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LOCAL BUILDINGS. [Newspaper Article] — Leader — 9 January 1912
LOCAL BUILDINGS. Mr. Joseph Wells, our local con tractor, i,s having a gas engine and *l>laning and moulding plant introduc ed into liis shop, as he finds this step necessitated by increasing business. Mr. Wells has built most of the build ings in Millthorpe, and now has sev eral large contracts on hand. For a good while his work here has been so important that he has had to de vote all liis time to Millthorpe. Messrs. Arkiiis and llcdmond's al terations and enlargements are now completed ,and the work reflects great credit on Mr. Wells. Mr. Beddie has made a good job of the now building at Mr. W. J. Ben net's shop, which will soon be com pleted. Business was so brisk that it had to be used before the fittings were put in.
WESTERN VISITORS. [Newspaper Article] — Leader — 9 January 1912
WESTERN VISITORS. The popular photographer, Mr. Arthur Vincent, was too busy at Gil gandra to come home for Xmas, but having been seized by illness he promptly made tracks for our genial climate, and will stay until his health is again A1 at Lloyd's. Among Wes tern visitors now amongst us is Mr. Patrick Toner, an old time resident, who is now the manager of a western saw mill. All are glad to see him again, and enjoy his "rale eld Irish humor."
Advertising [Newspaper Article] — Leader — 9 January 1912
DR. SHELDON'S DIGESTIVE TABULES are a positive cur© for Indigestion, Flatulence, Heartburn, Acidity of Sto mach, and all Stomach Troubles. Price, 2/6 per tin of 80 Tabules. Obtainable^ at A. F. Stanford, Plowman, A. Farr, .1. Holmes, and B. J. Wallaos.—0 Mi * - SCENT BOTTLES. New and Fashionable Designs direct from the London Mak ers. We have dozens o£ these little Scent Bottles, all mount ed in Sterling Silver, Hand somely Chased and Engraved. They are Necessary Articles for every Toilet Table,- and can be got for little money. Prices Range 2/8, 3/6, 4/6 5/ up. E. GROUNDWATER AND SON, JEWELLERS & OPTICIANS, I SUMMER-STREET. I iCv'^v ooooooo
Commercial. ORANGE PRODUCE MARKET [Newspaper Article] — Leader — 9 January 1912
Commercial. ORANGE PRODUCE MARKET The following were the local whole ealo quotations for produce to-day: Eggs, 8d to 8Jd. Chaff, £3 17/6 to £4 2/6. Oate, 2/4 to 2/6. Potatoes, nominal. "Wheat, 3/ to 3/2. Maize, 3/8 to 3/10. Cheese, 7d to 7%d. Butter, factory 1/1$. Dairy, butter, 7d to 8d. •
MILLTHORPE. LOCAL HARVEST. [Newspaper Article] — Leader — 9 January 1912
MILLTHORPE. LOCAL- HARVEST. Our representative on a recent tour of the district found farmers hard at work. Most of the hay crop has been gathered in, and the nice, well won stacks dotted about the landscape look picturesque and profitable. All hands are now busy with the cereal crops, and we are glad to state that owing to the two last falls of rain the oat and wheat crops have^greatly exceeded the expectations of farmers, as paddocks that were looked upon as fajlures have now done well, and the harvest will be very satisfac tory. At Byng and Guyong there are some exceptionally good crops, also at Millthorpe and Forest Reefs.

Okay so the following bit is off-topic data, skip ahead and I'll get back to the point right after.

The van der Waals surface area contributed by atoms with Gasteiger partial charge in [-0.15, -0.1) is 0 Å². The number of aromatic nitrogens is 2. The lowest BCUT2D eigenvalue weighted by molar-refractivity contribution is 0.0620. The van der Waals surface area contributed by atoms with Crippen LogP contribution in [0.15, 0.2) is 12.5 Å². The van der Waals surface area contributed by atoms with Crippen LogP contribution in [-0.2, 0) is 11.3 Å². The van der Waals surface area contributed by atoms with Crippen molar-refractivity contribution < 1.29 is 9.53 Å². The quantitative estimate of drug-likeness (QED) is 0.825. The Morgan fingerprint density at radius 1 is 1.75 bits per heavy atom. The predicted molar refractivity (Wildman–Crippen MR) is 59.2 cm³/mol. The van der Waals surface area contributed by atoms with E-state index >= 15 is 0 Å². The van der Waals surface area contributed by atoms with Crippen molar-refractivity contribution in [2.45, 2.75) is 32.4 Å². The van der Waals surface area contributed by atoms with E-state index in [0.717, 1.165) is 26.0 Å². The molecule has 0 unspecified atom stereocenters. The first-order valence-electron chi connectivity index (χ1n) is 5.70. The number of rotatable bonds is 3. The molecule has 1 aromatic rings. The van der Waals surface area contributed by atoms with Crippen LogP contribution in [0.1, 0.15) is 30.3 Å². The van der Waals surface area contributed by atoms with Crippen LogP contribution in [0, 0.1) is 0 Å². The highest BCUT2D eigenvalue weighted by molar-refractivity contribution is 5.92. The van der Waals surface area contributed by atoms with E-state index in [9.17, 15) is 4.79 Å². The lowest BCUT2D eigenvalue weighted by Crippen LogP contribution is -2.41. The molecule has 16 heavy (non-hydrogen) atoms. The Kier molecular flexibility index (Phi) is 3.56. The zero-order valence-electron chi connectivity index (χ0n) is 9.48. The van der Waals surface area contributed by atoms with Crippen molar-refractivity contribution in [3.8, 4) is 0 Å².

RIFLE CLUB. [Newspaper Article] — Leader — 9 January 1912
RIFLE CLUB. On Saturday afternoon there was competition shooting—eight shots at 600 and 700 yards:—J. D, Stinson, 38, 34—72; W. Anderson, 37, 32—69; A. Dowling, 30, 34—64; C. Hazel],, 37, 27—61; J. Hazell, 35, 29—64; E. Turner, 25, 33, 58; B. YV. Ezzy, 28, 30 —58; W. Adams, 20, 34—54; Captain F. Evans, 26, 26 52.
THE RABBITERS' STRIKE. [Newspaper Article] — Leader — 9 January 1912
THE RABBITERS' STRIKE. A well attended meeting was held at the local rabbit factory on Monday morning when a large number of trappers and carters were present. Afte full discussion the meeting de cided to give the local Freezing Co. to understand that unless arrange ments are made by Wednesday to pay the following prices—5d from 21bs. each, per pair, and 2d from 1 Yz to 21bs. per pair—the men will all cotnc out on strike. Nine trucks of chaff were forward ed from the local goods station on Monday, also five trucks of flour to Darling Harbor for shipment abroad. At J. Rocke's saloon last Saturday night , Dan Redmond. 40 on, beat George Bishopric, 10 on, by 1. The big billiard tourna&ent at Frape's Grand Western Hotel saloon commenced last night (Monday). There are a large number of entries, and some good play is anticipated. On Sunday afternoon Rev. R. H. D. Kelly conducted the annual Church of England Children's Hospital Service at St. Mark's Church, when there was a large a...